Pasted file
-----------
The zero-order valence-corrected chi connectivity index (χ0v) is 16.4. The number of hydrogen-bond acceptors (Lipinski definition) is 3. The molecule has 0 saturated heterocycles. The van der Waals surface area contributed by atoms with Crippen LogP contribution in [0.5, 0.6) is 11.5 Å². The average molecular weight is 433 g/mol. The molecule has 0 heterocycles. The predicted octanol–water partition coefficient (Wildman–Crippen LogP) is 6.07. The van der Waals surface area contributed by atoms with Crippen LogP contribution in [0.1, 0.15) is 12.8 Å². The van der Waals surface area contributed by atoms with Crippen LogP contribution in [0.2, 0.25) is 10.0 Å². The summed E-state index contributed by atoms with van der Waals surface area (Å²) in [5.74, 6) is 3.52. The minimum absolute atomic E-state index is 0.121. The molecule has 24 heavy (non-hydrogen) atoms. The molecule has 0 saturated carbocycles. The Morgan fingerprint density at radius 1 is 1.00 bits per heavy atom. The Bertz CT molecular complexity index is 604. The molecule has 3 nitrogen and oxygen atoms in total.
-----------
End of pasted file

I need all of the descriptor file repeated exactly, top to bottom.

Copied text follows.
The zero-order valence-corrected chi connectivity index (χ0v) is 16.4. The number of hydrogen-bond acceptors (Lipinski definition) is 3. The molecule has 0 saturated heterocycles. The van der Waals surface area contributed by atoms with Crippen LogP contribution in [0.5, 0.6) is 11.5 Å². The average molecular weight is 433 g/mol. The molecule has 0 heterocycles. The predicted octanol–water partition coefficient (Wildman–Crippen LogP) is 6.07. The van der Waals surface area contributed by atoms with Crippen LogP contribution in [0.1, 0.15) is 12.8 Å². The van der Waals surface area contributed by atoms with Crippen LogP contribution in [0.2, 0.25) is 10.0 Å². The summed E-state index contributed by atoms with van der Waals surface area (Å²) in [5.74, 6) is 3.52. The minimum absolute atomic E-state index is 0.121. The molecule has 24 heavy (non-hydrogen) atoms. The molecule has 0 saturated carbocycles. The Morgan fingerprint density at radius 1 is 1.00 bits per heavy atom. The Bertz CT molecular complexity index is 604. The molecule has 3 nitrogen and oxygen atoms in total.